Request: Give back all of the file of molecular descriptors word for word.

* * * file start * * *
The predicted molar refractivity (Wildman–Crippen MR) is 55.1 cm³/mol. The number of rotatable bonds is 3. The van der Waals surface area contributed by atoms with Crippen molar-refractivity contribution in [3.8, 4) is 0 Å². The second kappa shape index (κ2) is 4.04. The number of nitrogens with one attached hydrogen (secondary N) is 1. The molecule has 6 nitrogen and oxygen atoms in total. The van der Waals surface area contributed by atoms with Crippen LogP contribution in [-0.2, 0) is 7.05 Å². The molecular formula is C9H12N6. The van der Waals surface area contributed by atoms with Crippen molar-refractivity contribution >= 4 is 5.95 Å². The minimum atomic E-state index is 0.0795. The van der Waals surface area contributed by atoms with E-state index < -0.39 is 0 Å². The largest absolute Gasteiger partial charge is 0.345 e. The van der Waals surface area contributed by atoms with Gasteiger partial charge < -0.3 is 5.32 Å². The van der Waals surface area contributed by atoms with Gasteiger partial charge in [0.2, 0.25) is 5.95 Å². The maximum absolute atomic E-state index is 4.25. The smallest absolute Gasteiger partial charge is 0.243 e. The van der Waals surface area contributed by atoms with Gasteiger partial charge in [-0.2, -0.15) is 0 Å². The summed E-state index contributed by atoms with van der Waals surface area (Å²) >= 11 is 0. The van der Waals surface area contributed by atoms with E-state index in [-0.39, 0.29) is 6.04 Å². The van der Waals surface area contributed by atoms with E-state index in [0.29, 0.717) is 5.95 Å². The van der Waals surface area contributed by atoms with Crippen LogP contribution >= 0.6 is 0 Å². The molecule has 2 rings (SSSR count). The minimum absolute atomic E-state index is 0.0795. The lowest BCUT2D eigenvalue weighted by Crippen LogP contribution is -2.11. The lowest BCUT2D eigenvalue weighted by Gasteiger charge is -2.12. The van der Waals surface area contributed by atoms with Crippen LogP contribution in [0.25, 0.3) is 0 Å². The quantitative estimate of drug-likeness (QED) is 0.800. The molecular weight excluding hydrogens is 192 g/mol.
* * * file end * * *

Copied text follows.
The predicted molar refractivity (Wildman–Crippen MR) is 55.1 cm³/mol. The number of rotatable bonds is 3. The van der Waals surface area contributed by atoms with Crippen molar-refractivity contribution in [3.8, 4) is 0 Å². The second kappa shape index (κ2) is 4.04. The number of nitrogens with one attached hydrogen (secondary N) is 1. The molecule has 6 nitrogen and oxygen atoms in total. The van der Waals surface area contributed by atoms with Crippen LogP contribution in [-0.2, 0) is 7.05 Å². The molecular formula is C9H12N6. The van der Waals surface area contributed by atoms with Crippen molar-refractivity contribution >= 4 is 5.95 Å². The minimum atomic E-state index is 0.0795. The van der Waals surface area contributed by atoms with E-state index < -0.39 is 0 Å². The largest absolute Gasteiger partial charge is 0.345 e. The van der Waals surface area contributed by atoms with Gasteiger partial charge < -0.3 is 5.32 Å². The van der Waals surface area contributed by atoms with Gasteiger partial charge in [0.2, 0.25) is 5.95 Å². The maximum absolute atomic E-state index is 4.25. The smallest absolute Gasteiger partial charge is 0.243 e. The van der Waals surface area contributed by atoms with Gasteiger partial charge in [-0.2, -0.15) is 0 Å². The summed E-state index contributed by atoms with van der Waals surface area (Å²) >= 11 is 0. The van der Waals surface area contributed by atoms with E-state index in [-0.39, 0.29) is 6.04 Å². The van der Waals surface area contributed by atoms with E-state index in [0.29, 0.717) is 5.95 Å². The van der Waals surface area contributed by atoms with Crippen LogP contribution >= 0.6 is 0 Å². The molecule has 2 rings (SSSR count). The minimum absolute atomic E-state index is 0.0795. The lowest BCUT2D eigenvalue weighted by Crippen LogP contribution is -2.11. The lowest BCUT2D eigenvalue weighted by Gasteiger charge is -2.12. The van der Waals surface area contributed by atoms with Crippen LogP contribution in [0.25, 0.3) is 0 Å². The quantitative estimate of drug-likeness (QED) is 0.800. The molecular weight excluding hydrogens is 192 g/mol.